Tag Archives: J.R.R. Tolkien

The Inklings …

The Inklings

The Inklings was an Oxford writers’ group which included C. S. Lewis, Roger Lancelyn Green and J. R. R. Tolkien. From late 1933, they met on Thursday evenings at Lewis’s college rooms at Magdalen, where they would read and discuss various material, including their unfinished manuscripts. Tolkien would discuss his ideas for Lord of the Rings.These meetings were accompanied with more informal lunchtime gatherings at various Oxford pubs which coalesced into a regular meeting held on Mondays or Tuesday lunchtimes at The Eagle and Child, in a private lounge at the back of the pub known as the ‘Rabbit Room’.

The formal meetings ended in October 1949 when interest in the readings finally petered out, but the meetings at the Eagle and Child continued, and it was at one of those meetings in June 1950 that C.S. Lewis distributed the proofs for The Lion, the Witch and the Wardrobe.

The Rabbit Room

The membership of the Inklings changed over the years. Tolkien, for example, drifted away from the meetings in the late 1950s. But Lewis, who had lived around Oxford since 1921, was a central figure until his death in 1963.

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J.R.R.Tolkien … In a hole in the ground there lived a hobbit.

TolkienJ.R.R. Tolkien (1892-1973)

John Ronald Reuel Tolkien was an English writer, poet and university professor best known as the author of the classic high fantasy works The Hobbit and The Lord of the Rings.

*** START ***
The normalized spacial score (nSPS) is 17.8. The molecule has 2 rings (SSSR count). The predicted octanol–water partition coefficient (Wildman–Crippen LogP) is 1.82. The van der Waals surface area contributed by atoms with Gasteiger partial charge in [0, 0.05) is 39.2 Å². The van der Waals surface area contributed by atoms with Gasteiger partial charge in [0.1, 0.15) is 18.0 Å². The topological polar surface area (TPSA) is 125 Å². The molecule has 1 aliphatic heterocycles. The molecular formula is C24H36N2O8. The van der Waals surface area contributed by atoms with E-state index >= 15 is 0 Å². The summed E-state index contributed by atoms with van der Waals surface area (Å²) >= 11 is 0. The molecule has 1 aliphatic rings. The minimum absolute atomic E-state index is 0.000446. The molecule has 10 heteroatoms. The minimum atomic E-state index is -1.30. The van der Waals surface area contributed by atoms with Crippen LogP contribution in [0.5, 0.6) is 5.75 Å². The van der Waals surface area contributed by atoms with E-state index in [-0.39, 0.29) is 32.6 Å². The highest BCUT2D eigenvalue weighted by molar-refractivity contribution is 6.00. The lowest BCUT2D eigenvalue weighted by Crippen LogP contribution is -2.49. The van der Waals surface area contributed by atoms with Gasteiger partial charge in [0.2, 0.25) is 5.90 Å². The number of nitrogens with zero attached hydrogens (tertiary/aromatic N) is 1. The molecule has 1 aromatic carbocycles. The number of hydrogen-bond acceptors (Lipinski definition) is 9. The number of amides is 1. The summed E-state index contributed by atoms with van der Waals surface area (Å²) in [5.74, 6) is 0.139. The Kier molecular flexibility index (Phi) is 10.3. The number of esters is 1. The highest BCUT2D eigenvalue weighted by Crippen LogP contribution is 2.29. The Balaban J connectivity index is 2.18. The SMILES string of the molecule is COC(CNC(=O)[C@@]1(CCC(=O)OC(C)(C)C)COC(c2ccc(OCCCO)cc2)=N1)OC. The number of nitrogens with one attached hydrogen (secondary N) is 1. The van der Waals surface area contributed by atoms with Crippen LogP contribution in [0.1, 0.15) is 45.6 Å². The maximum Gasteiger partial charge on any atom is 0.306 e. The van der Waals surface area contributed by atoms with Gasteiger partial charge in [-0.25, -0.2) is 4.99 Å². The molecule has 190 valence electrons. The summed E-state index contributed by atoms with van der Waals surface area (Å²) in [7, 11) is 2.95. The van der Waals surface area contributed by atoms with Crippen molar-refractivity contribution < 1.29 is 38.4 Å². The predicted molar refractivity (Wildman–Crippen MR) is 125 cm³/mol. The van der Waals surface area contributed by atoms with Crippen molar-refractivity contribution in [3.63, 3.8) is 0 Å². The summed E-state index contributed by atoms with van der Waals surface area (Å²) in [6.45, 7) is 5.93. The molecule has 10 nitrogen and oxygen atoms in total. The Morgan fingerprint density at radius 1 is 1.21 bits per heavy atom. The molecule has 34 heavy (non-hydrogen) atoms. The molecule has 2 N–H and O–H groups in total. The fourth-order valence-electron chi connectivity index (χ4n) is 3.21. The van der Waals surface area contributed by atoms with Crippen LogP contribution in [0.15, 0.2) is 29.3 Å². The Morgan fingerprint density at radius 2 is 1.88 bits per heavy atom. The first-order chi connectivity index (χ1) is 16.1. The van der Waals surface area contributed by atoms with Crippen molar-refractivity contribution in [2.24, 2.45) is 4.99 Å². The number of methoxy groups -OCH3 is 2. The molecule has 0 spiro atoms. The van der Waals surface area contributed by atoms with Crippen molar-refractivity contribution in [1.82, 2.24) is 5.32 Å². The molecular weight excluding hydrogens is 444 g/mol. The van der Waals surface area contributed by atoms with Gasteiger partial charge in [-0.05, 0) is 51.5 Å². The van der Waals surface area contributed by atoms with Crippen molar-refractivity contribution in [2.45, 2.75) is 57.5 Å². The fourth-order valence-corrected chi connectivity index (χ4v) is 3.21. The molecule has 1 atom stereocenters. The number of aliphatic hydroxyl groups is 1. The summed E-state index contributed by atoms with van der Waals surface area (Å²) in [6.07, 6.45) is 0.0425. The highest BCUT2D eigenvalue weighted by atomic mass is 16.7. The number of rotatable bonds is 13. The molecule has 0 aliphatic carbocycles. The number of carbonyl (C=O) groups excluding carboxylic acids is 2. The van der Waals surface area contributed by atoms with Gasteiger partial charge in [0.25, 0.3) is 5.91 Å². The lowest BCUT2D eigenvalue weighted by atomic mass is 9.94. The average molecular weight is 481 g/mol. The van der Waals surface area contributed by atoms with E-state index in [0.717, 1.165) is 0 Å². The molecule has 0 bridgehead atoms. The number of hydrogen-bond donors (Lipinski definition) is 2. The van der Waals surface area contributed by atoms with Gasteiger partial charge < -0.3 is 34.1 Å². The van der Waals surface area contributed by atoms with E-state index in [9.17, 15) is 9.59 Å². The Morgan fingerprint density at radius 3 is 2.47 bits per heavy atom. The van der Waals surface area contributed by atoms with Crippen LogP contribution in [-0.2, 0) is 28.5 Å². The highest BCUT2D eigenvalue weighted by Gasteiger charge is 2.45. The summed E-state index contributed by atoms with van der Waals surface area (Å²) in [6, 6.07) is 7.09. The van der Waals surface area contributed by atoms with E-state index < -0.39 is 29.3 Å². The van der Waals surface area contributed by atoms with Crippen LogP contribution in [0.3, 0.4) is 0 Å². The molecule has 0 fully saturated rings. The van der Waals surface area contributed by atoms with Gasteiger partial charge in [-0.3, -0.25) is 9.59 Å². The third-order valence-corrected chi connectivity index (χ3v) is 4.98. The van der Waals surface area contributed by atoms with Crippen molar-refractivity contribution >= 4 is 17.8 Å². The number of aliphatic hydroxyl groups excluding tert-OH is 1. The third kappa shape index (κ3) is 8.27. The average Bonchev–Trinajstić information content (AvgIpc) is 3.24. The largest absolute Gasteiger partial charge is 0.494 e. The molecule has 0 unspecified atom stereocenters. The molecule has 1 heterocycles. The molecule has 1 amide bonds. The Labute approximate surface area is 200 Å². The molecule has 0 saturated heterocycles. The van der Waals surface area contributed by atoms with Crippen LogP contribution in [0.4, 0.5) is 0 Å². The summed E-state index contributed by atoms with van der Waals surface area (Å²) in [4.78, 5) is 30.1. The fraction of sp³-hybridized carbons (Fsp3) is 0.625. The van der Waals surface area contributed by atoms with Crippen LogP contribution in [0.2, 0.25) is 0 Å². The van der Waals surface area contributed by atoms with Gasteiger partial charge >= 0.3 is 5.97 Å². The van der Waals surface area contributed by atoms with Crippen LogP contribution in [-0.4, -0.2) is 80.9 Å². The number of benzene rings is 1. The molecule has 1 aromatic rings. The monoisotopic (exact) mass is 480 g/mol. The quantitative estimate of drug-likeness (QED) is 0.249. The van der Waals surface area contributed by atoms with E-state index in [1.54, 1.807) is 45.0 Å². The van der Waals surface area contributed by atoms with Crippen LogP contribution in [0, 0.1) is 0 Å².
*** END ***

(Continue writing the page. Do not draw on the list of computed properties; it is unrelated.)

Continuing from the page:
In 1925 Tolkien took up the professorship of Anglo-Saxon at Pembroke College, Oxford.
During his time at Pembroke College Tolkien wrote The Hobbit and the first two volumes of The Lord of the Rings, whilst living with his wife and three sons at 20 Northmoor Road in North Oxford. Being a full-time academic meant that much of his writing would have been done at his home in the evenings.

Bilbo_Baggins_Tolkien_illustrationTolkien recollects that he began work on The Hobbit one day early in the 1930s, when he was marking School Certificate papers. He found a blank page. Suddenly inspired, he wrote the words, “In a hole in the ground there lived a hobbit.”

An article published in The Daily Telegraph in 2004, Burrowing Deep into the Birthplace of Bilbo Baggins, gives a wonderful insight into Tolkien’s family life and routine including his study.

bmtolkien1ptolk1_nbAt the desk in the window Tolkien wrote The Hobbit and much of Lord of the Rings. The children recall the clutter on the desk: a dark-brown wooden tobacco jar, a Toby jug containing pipes and a large bowl for ash.

northmoor120 Northmoor Road was the Tolkien’s family home in Oxford from 1930-1947.

He then moved to Manor Road, Hollywell Street and Sandfield Road before finally relocating to Bournemouth in Dorset.

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Tolkien pictured in his study at 76 Sandfield Road.